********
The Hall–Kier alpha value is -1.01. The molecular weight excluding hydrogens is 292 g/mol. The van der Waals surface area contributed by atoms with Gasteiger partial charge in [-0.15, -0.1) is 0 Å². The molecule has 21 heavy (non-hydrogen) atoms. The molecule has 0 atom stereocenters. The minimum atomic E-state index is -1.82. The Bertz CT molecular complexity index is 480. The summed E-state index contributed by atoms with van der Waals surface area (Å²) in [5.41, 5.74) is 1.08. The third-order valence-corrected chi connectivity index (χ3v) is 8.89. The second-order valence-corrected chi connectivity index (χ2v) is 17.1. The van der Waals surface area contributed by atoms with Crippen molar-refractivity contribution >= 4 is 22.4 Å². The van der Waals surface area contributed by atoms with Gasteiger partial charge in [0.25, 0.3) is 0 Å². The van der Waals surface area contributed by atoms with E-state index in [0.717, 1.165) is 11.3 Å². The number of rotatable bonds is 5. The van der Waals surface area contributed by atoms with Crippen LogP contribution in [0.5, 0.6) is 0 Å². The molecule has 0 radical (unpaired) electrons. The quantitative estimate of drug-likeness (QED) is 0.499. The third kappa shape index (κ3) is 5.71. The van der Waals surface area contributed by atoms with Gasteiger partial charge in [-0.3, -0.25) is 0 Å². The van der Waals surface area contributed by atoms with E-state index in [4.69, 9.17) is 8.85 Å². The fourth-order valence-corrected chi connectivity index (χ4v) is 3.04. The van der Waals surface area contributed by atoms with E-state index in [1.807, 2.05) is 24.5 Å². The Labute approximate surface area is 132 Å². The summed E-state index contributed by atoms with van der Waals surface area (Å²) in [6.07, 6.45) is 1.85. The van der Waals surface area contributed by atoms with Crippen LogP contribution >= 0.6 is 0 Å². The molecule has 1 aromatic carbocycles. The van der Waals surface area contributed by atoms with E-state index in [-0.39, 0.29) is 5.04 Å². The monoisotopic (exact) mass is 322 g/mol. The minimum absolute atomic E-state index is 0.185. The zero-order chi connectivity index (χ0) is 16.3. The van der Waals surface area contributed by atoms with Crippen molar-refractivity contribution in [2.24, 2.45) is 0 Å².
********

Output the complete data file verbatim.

The Hall–Kier alpha value is -1.01. The molecular weight excluding hydrogens is 292 g/mol. The van der Waals surface area contributed by atoms with Gasteiger partial charge in [-0.15, -0.1) is 0 Å². The molecule has 21 heavy (non-hydrogen) atoms. The molecule has 0 atom stereocenters. The minimum atomic E-state index is -1.82. The Bertz CT molecular complexity index is 480. The summed E-state index contributed by atoms with van der Waals surface area (Å²) in [5.41, 5.74) is 1.08. The third-order valence-corrected chi connectivity index (χ3v) is 8.89. The second-order valence-corrected chi connectivity index (χ2v) is 17.1. The van der Waals surface area contributed by atoms with Crippen molar-refractivity contribution >= 4 is 22.4 Å². The van der Waals surface area contributed by atoms with Gasteiger partial charge in [0.25, 0.3) is 0 Å². The van der Waals surface area contributed by atoms with E-state index in [0.717, 1.165) is 11.3 Å². The number of rotatable bonds is 5. The van der Waals surface area contributed by atoms with Crippen LogP contribution in [0.5, 0.6) is 0 Å². The molecule has 0 radical (unpaired) electrons. The quantitative estimate of drug-likeness (QED) is 0.499. The third kappa shape index (κ3) is 5.71. The van der Waals surface area contributed by atoms with Gasteiger partial charge in [-0.3, -0.25) is 0 Å². The van der Waals surface area contributed by atoms with E-state index in [4.69, 9.17) is 8.85 Å². The fourth-order valence-corrected chi connectivity index (χ4v) is 3.04. The van der Waals surface area contributed by atoms with E-state index in [1.807, 2.05) is 24.5 Å². The Labute approximate surface area is 132 Å². The summed E-state index contributed by atoms with van der Waals surface area (Å²) in [6.07, 6.45) is 1.85. The van der Waals surface area contributed by atoms with Crippen LogP contribution >= 0.6 is 0 Å². The molecule has 1 aromatic carbocycles. The van der Waals surface area contributed by atoms with E-state index in [-0.39, 0.29) is 5.04 Å². The monoisotopic (exact) mass is 322 g/mol. The minimum absolute atomic E-state index is 0.185. The zero-order chi connectivity index (χ0) is 16.3. The van der Waals surface area contributed by atoms with Crippen molar-refractivity contribution in [2.24, 2.45) is 0 Å².